Is Stop, Question and Frisk racist?
A few weeks ago I was a “data wrangler” at the first Data Without Borders datadive weekend. My group of volunteer data scientists was exploring the NYPD “Stop, Question and Frisk” data from the previous few years. I blogged about it here and here.
One thing we were interested in exploring was the extent to which this policy, whereby people can be stopped, questioned, and frisked for merely looking suspicious (to the cops) is racist. This is what I said in my second post:
We read Gelman, Fagan and Kiss’s article about using the Stop and Frisk data to understand racial profiling, with the idea that we could test it out on more data or modify their methodology to slightly change the goal. However, they used crime statistics data that we don’t have and can’t find and which are essential to a good study.
As an example of how crucial crime data like this is, if you hear the statement, “10% of the people living in this community are black but 50% of the people stopped and frisked are black,” it sounds pretty damning, but if you add “50% of crimes are committed by blacks” then it sound less so. We need that data for the purpose of analysis.
Why is crime statistics data so hard to find? If you go to NYPD’s site and search for crime statistics, you get really very little information, which is not broken down by area (never mind x and y coordinates) or ethnicity. That stuff should be publicly available. In any case it’s interesting that the Stop and Frisk data is but the crime stats data isn’t.
I still think it is outrageous that we don’t have open source crime statistics in New York, where Bloomberg claims to be such a friend to data and to openness.
And I also still think that, in order to prove racism in the strict sense of the above discussion, we need that data.
However, my overall opinion has changed about whether we have enough data already to say if this policy is broadly racist. It is. My mind changed reading this article from the New York Times a couple of weeks ago. It was written by a young black man from New York, describing his experiences first-hand being stopped, questioned, and frisked. The entire article is excellently written and you should take a look; here’s an excerpt:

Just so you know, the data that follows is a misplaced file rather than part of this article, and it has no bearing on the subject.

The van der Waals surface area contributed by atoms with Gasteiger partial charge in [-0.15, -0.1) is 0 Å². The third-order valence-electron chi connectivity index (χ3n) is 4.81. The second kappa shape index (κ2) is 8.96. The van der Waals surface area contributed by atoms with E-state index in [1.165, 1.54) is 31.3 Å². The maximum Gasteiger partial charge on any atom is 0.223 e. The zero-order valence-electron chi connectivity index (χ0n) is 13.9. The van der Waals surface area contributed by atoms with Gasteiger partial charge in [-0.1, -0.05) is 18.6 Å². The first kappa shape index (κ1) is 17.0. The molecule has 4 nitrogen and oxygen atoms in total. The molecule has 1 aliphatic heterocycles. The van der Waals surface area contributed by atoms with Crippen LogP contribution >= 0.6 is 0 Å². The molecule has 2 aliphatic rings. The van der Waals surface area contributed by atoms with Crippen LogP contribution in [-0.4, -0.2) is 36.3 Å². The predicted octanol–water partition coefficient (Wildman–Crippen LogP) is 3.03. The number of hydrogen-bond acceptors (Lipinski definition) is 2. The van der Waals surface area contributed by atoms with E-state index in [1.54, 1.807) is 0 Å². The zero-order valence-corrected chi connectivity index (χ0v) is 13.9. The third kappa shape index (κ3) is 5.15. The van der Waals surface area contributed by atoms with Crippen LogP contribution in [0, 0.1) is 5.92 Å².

For young people in my neighborhood, getting stopped and frisked is a rite of passage. We expect the police to jump us at any moment. We know the rules: don’t run and don’t try to explain, because speaking up for yourself might get you arrested or worse. And we all feel the same way — degraded, harassed, violated and criminalized because we’re black or Latino. Have I been stopped more than the average young black person? I don’t know, but I look like a zillion other people on the street. And we’re all just trying to live our lives.
The argument for this policy is that it improves crime statistics. For some people, especially if they aren’t young and aren’t constant targets of the policy, it’s probably a price worth paying to live in a less crime-ridden area.
And we all want there to be less crime, of course, but what we really want is something even more fundamental, which is a high quality of life. Part of that is not being victimized by crooks, but another part of that is not being (singled out and) victimized by authority either.
I think a good thought experiment is to consider how they could make the policy colorblind. One obvious way is to have cops in every neighborhood performing stop, question and frisk to random people. The argument against this is, of course, that we don’t have enough cops or enough money to do something like that.
Instead, to be more realistic about resources, we could have groups of cops randomly be assigned to neighborhoods on a given day for such stops. If you think the policy is such a good crime deterrent, than you can even weight the probability of a given neighborhood by the crime rate in that neighborhood. (As an aside, I would love to see whether there’s statistically significant reason to believe that this policy does, in fact, deter crime. So often mayors and policies take credit for lowered crime rates in a given city when in fact crime rates are going down all over the country in a kind of seasonality way.) So in this model the cops are more likely to land in a high-crime area, but eventually by the laws of statistics they will visit every neighborhood.
My guess is that, the very first time the Upper East Side is chosen randomly, and a white hedge fund manager is stopped, questioned, and frisked by a cop, who takes away his key and enters his apartment, terrorizing his family while he’s handcuffed in the back of a cop car, is the very last day this policy is in place.